Whether you stepped in to help an elderly relative out of love, a sense of responsibility, or financial necessity, caregiving can sometimes feel like a burden – even for the most devoted family members. What frequently starts as a small role, perhaps doing some grocery shopping or cleaning, often becomes much more demanding over time.
If you’re close to your senior, you may feel you can never give enough. If your relationship has been strained in the past, you may feel resentful. Either way, after weeks or months of caregiving, you’re likely to wake up one day thinking, “I want my life back.”
How Are You Doing Today?
It’s perfectly reasonable to want to live your own life. Sharing caregiving duties with other family members, friends, or in-home professional caregivers will help you and your senior stay healthier and happier in the long run.
Yet it’s easy to get so caught up in your day-to-day caregiving responsibilities that you don’t even realize you’re neglecting your own family, relationships, career, health, or interests. That’s why it’s important to stop and ask yourself, “How am I doing today?”
Making this a daily habit teaches you to become more aware of both your emotional and physical well-being. Soon you’ll begin to recognize when you need to ask for help. It also serves as a reminder to reach out and share your concerns and challenges with friends and other caregivers.
Consider opening up to your senior, too, unless he suffers from dementia. An honest conversation will help you reconnect as family, rather than as caregiver and patient. You will likely learn that your senior struggles with his own feelings of guilt or loneliness.
Let Go, At Least a Little
Naturally you want what’s best for your loved one, but that doesn’t mean you have to provide all of the care yourself. Community programs, senior day care, and in-home caregivers can offer high-quality care and a much-needed break for you. Even if you decide residential care is what’s best for your family, you will still visit and be involved in your senior’s life.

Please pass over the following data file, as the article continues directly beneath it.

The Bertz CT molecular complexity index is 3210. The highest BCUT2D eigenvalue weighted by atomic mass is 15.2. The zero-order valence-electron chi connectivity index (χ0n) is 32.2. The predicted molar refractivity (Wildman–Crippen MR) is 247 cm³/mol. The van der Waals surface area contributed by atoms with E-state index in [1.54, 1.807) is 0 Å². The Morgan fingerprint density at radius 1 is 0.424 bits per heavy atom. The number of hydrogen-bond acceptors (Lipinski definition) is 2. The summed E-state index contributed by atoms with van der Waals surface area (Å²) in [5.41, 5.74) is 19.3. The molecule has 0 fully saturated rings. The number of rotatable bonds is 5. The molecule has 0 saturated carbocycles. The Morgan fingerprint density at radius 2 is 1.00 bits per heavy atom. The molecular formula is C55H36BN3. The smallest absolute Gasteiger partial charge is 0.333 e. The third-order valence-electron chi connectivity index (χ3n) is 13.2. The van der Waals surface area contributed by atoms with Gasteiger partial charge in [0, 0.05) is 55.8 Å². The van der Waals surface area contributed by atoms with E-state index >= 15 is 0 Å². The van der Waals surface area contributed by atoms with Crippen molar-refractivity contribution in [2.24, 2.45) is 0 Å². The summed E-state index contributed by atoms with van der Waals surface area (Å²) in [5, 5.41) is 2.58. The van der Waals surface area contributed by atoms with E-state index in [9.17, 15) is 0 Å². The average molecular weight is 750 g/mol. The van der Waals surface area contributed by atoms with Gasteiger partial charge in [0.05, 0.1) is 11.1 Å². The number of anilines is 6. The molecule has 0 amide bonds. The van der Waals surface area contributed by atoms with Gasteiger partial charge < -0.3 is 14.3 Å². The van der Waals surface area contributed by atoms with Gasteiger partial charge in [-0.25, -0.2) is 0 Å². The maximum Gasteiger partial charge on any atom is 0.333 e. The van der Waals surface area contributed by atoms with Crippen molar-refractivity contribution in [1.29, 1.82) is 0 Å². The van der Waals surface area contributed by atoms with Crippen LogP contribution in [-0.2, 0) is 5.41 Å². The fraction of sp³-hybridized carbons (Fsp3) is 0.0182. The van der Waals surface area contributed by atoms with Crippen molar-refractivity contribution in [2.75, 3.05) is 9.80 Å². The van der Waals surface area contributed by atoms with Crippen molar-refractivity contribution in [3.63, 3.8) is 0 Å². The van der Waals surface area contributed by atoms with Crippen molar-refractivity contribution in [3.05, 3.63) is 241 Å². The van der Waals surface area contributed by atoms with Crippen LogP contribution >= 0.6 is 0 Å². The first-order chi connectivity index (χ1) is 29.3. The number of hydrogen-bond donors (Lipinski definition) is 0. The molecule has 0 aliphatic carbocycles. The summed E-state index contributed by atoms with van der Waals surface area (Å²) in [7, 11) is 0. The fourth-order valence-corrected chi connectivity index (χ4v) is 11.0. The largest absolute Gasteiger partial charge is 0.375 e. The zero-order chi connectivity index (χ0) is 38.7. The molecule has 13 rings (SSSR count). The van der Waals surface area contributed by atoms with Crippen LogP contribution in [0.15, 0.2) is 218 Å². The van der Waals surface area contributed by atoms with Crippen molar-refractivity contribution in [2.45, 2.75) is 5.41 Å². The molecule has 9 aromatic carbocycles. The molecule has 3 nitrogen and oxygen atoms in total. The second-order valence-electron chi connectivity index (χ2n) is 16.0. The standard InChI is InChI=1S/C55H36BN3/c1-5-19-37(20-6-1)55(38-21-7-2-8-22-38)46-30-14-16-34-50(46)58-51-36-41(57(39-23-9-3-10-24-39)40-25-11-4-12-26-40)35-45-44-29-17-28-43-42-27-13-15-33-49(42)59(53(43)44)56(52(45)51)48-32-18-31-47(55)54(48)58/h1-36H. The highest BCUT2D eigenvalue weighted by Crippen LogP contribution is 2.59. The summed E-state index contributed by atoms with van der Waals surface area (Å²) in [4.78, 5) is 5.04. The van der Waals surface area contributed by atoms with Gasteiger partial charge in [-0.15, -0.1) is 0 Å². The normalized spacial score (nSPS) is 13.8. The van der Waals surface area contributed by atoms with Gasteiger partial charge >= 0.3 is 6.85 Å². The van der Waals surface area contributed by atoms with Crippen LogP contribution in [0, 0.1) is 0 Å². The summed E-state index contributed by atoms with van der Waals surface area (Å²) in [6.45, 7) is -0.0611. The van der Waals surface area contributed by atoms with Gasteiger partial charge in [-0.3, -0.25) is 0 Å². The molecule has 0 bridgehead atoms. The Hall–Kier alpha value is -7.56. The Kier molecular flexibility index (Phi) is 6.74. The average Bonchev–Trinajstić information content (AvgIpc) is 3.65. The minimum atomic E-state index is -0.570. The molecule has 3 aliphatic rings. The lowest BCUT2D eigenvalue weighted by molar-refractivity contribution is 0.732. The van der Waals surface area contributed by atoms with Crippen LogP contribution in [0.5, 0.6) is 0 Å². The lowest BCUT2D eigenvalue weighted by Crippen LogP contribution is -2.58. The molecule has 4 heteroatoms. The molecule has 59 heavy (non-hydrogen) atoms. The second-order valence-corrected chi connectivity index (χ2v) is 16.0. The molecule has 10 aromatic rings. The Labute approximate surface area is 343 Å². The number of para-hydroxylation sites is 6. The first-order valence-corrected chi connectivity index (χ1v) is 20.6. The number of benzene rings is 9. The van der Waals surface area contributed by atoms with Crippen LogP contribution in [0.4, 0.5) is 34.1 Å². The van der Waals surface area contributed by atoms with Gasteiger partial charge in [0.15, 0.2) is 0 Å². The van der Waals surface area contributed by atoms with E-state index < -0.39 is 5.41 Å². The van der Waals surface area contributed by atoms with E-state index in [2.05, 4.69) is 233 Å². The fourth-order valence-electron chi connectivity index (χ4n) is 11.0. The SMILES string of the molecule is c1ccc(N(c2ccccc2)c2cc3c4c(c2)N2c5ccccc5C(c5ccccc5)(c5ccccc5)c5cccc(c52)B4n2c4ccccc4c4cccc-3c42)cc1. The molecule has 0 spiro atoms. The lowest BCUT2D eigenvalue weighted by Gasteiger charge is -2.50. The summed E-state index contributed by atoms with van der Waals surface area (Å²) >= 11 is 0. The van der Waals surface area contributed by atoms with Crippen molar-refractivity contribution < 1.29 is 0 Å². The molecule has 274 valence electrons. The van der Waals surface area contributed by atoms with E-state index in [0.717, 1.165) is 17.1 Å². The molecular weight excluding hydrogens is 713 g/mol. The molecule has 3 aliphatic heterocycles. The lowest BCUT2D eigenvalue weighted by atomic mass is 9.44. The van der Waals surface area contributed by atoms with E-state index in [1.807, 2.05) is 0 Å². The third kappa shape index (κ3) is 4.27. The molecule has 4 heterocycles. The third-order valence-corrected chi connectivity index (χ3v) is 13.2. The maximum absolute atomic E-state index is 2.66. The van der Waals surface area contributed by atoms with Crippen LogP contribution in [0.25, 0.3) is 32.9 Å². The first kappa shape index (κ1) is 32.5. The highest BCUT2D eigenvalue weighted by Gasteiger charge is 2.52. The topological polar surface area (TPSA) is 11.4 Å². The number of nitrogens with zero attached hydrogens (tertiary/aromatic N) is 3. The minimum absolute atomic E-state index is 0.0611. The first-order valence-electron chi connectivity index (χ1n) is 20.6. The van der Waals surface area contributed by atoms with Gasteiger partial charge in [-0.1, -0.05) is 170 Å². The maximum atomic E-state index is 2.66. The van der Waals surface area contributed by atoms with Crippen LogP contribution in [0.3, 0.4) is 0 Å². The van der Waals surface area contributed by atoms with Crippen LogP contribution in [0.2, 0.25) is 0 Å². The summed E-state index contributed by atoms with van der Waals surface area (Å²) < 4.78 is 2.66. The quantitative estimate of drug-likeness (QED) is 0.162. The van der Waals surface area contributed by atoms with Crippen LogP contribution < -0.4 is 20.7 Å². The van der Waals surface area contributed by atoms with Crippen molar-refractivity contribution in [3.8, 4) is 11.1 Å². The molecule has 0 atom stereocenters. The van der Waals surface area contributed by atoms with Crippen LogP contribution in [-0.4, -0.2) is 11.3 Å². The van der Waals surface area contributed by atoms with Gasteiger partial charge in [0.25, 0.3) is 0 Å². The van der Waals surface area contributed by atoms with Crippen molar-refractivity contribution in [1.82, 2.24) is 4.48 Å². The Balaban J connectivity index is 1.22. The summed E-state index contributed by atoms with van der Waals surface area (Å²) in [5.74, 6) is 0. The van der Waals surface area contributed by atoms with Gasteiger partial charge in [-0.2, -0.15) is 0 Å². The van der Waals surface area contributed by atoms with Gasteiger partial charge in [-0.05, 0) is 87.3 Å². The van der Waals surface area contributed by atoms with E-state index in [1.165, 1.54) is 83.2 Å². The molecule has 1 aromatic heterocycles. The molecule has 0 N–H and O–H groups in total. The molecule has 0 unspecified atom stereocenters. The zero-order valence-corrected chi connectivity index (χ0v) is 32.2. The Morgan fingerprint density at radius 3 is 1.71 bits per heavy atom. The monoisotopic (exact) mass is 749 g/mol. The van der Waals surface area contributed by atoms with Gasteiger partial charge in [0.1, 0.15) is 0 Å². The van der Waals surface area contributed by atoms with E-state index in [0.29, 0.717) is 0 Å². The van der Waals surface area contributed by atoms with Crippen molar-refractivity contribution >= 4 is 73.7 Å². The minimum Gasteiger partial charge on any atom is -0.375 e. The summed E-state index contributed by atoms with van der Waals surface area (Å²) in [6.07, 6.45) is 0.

Though you may feel guilty leaving your senior in someone else’s care, she may surprise you and be thrilled to interact with others and participate in new activities. You may even enjoy your time together more, since you’ll be refreshed and he’ll be more engaged with daily life.
Elder Care is a Journey
In order to love and care for your senior over the long-term, you need to care for yourself as well. Anyone who has been a caregiver knows that’s easier said than done. But, fortunately, help is available.
The Tailored Caregiver Assessment and Referral® System (TCare®) is an award-winning program that supports family caregivers in 17 states and several military institutions. The Family Caregiver Alliance provides extensive resources. Recently, we also shared 3 Practical Success Strategies for Family Caregivers.
Wherever you choose to look for help, remember that all caregivers need support. Taking a break from your caregiving responsibilities to nurture yourself may seem selfish at first, but it’s wise to take a step back to realize that it benefits everyone in the long run.